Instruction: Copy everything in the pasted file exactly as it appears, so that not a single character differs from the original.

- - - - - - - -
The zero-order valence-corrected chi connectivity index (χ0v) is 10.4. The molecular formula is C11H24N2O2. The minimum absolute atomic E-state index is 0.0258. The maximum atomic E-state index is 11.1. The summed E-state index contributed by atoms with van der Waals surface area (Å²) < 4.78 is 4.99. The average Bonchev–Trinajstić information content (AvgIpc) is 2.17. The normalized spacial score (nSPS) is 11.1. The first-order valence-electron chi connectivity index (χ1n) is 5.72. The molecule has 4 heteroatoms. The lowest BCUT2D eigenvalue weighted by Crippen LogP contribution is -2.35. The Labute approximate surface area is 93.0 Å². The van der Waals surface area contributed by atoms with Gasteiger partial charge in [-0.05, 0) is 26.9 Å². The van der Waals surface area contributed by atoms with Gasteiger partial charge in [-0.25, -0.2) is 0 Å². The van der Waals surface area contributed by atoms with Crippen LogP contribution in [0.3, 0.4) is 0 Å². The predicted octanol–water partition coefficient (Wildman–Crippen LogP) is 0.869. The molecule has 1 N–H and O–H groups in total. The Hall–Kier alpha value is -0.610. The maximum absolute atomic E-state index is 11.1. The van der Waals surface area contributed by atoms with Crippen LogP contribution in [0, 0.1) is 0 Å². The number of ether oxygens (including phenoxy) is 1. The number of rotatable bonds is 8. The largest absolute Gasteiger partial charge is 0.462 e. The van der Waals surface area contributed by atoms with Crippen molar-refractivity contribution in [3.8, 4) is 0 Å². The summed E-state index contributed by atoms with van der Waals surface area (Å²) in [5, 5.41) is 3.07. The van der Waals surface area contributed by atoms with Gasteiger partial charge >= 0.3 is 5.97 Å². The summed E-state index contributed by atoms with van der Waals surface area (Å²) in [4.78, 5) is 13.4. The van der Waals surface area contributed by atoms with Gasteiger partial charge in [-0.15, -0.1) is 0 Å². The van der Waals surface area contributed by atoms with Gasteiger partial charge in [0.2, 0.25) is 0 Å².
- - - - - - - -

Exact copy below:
The zero-order valence-corrected chi connectivity index (χ0v) is 10.4. The molecular formula is C11H24N2O2. The minimum absolute atomic E-state index is 0.0258. The maximum atomic E-state index is 11.1. The summed E-state index contributed by atoms with van der Waals surface area (Å²) < 4.78 is 4.99. The average Bonchev–Trinajstić information content (AvgIpc) is 2.17. The normalized spacial score (nSPS) is 11.1. The first-order valence-electron chi connectivity index (χ1n) is 5.72. The molecule has 4 heteroatoms. The lowest BCUT2D eigenvalue weighted by Crippen LogP contribution is -2.35. The Labute approximate surface area is 93.0 Å². The van der Waals surface area contributed by atoms with Gasteiger partial charge in [-0.05, 0) is 26.9 Å². The van der Waals surface area contributed by atoms with Gasteiger partial charge in [-0.25, -0.2) is 0 Å². The van der Waals surface area contributed by atoms with Crippen LogP contribution in [0.3, 0.4) is 0 Å². The predicted octanol–water partition coefficient (Wildman–Crippen LogP) is 0.869. The molecule has 1 N–H and O–H groups in total. The Hall–Kier alpha value is -0.610. The maximum absolute atomic E-state index is 11.1. The van der Waals surface area contributed by atoms with Crippen LogP contribution in [0, 0.1) is 0 Å². The number of ether oxygens (including phenoxy) is 1. The number of rotatable bonds is 8. The largest absolute Gasteiger partial charge is 0.462 e. The van der Waals surface area contributed by atoms with Crippen molar-refractivity contribution in [3.8, 4) is 0 Å². The summed E-state index contributed by atoms with van der Waals surface area (Å²) in [5, 5.41) is 3.07. The van der Waals surface area contributed by atoms with Gasteiger partial charge >= 0.3 is 5.97 Å². The summed E-state index contributed by atoms with van der Waals surface area (Å²) in [4.78, 5) is 13.4. The van der Waals surface area contributed by atoms with Gasteiger partial charge in [-0.15, -0.1) is 0 Å². The van der Waals surface area contributed by atoms with Gasteiger partial charge in [0.2, 0.25) is 0 Å².